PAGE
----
Answer: New Jersey tea (Ceanothus americanus) is a native shrub found in highland grasslands and savannahs. It is low growing and rounded in shape and usually does not exceed 2 feet in Minnesota. It is suitable for a traditional landscape, a wildlife garden or on a steep slope. If planted 2 or 3 feet apart it forms a pretty low hedge. The plant has glossy leaves and in midsummer is covered with showy clusters of white flowers. Not only are the flowers beautiful, but they attract a wide range of pollinators, including bees and butterflies. New Jersey tea thrives in rich, well-drained soil and the deep taproot makes it very drought tolerant once established. Plant it in full sun to partial sun. It blooms on new growth, like a herbaceous perennial.

On a historical note, it was very popular during the Revolutionary War period to use the leaves as a substitute for imported tea. Additionally, the Chippewas of Minnesota used the roots mixed with water to treat coughs.

Dear Master Gardener: When can I plant tuberous begonia and caladium tubers in open ground?

Answer: Tuberous begonias and caladiums are excellent plants for the shade garden and can be planted in the ground as soon as nighttime temperatures are above 50 degrees. They are very sensitive to cold temperatures. Plant tuberous begonia tubers, which are shaped like a small brown bowl with the hollow side up. For best results, plant the tubers in pots first and let them sprout before putting them in the garden. Then plant them in the garden about five inches apart and cover them with an inch of soil. Plant the tops of the caladium bulbs 1-1/2 to 2 inches below the surface with the eyes pointing up.

Dear Master Gardener: My friend had beautiful lavender flowers in her cutting garden last summer that looked like little roses. What could they be?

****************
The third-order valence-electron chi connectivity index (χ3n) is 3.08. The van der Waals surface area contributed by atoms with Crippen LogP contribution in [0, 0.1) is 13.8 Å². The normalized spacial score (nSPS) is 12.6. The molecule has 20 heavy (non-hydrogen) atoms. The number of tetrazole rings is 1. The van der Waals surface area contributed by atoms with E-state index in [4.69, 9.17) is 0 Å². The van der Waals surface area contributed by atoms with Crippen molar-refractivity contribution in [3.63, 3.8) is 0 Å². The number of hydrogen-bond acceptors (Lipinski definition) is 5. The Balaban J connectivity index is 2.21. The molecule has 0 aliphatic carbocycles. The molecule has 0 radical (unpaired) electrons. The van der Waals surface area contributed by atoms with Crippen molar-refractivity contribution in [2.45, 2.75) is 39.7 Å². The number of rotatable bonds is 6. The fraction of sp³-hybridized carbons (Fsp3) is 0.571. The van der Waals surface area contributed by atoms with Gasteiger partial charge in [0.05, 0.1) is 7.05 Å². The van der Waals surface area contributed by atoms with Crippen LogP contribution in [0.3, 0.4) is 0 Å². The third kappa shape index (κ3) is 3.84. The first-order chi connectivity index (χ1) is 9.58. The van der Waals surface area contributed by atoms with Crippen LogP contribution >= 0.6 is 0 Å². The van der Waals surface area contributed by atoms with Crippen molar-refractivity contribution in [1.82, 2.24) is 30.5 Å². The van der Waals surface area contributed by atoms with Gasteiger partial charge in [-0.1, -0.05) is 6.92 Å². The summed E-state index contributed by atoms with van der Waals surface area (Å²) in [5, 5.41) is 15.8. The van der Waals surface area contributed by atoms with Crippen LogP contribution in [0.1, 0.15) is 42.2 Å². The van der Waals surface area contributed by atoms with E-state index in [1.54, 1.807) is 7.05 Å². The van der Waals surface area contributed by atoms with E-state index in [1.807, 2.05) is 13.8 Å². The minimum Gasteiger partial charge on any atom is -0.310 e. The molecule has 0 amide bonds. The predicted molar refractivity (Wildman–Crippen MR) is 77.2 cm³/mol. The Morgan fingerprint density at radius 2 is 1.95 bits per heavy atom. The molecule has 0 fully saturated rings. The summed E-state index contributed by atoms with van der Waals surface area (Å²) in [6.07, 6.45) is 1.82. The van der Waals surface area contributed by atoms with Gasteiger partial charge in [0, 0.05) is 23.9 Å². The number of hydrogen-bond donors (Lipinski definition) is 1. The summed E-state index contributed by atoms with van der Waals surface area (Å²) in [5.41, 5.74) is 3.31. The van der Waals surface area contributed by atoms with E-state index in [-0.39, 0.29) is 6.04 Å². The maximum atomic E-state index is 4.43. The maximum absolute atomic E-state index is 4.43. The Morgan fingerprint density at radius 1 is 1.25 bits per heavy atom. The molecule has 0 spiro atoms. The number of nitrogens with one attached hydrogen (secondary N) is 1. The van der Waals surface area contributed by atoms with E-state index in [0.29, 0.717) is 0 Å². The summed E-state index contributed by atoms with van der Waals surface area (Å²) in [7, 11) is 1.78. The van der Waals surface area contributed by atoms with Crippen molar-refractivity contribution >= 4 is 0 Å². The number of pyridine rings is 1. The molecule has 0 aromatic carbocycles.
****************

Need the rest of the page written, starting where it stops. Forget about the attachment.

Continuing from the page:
Answer: It looks like Eustoma, commonly called Lisianthus, which are delicate and elegant flowers that look like small roses. They are grown as an annual in Minnesota. Lisianthus hybrids are long-stemmed flowers that come in lavender, dark purple, various shades of pink, and white. They should be planted in moist, well-drained soil rich in organic matter, in full sun and in an area protected from the wind. Wait to plant them until after the last frost date (after Memorial weekend). They are very long-lasting cut flowers that can last two to three weeks in a vase. It is one of the most elegant flowers, but unfortunately one of the most difficult to grow. Buy them as plants from a garden center as they are very difficult to grow from seed and require seven months to flower. They can also be difficult to find. If you are growing Lisianthus as a cut flower, singles are better than doubles for cut flowers.

You can get your garden questions answered by calling the new Master Gardener Helpline at 218-824-1068 and leaving a message. A master gardener will call you back. Or, email me at umnmastergardener@gmail.com and I’ll reply in the column if space permits.

The University of Minnesota Extension Master Gardeners are trained and certified volunteers for the University of Minnesota Extension. The information provided in this column is based on academic research.

Comments are closed.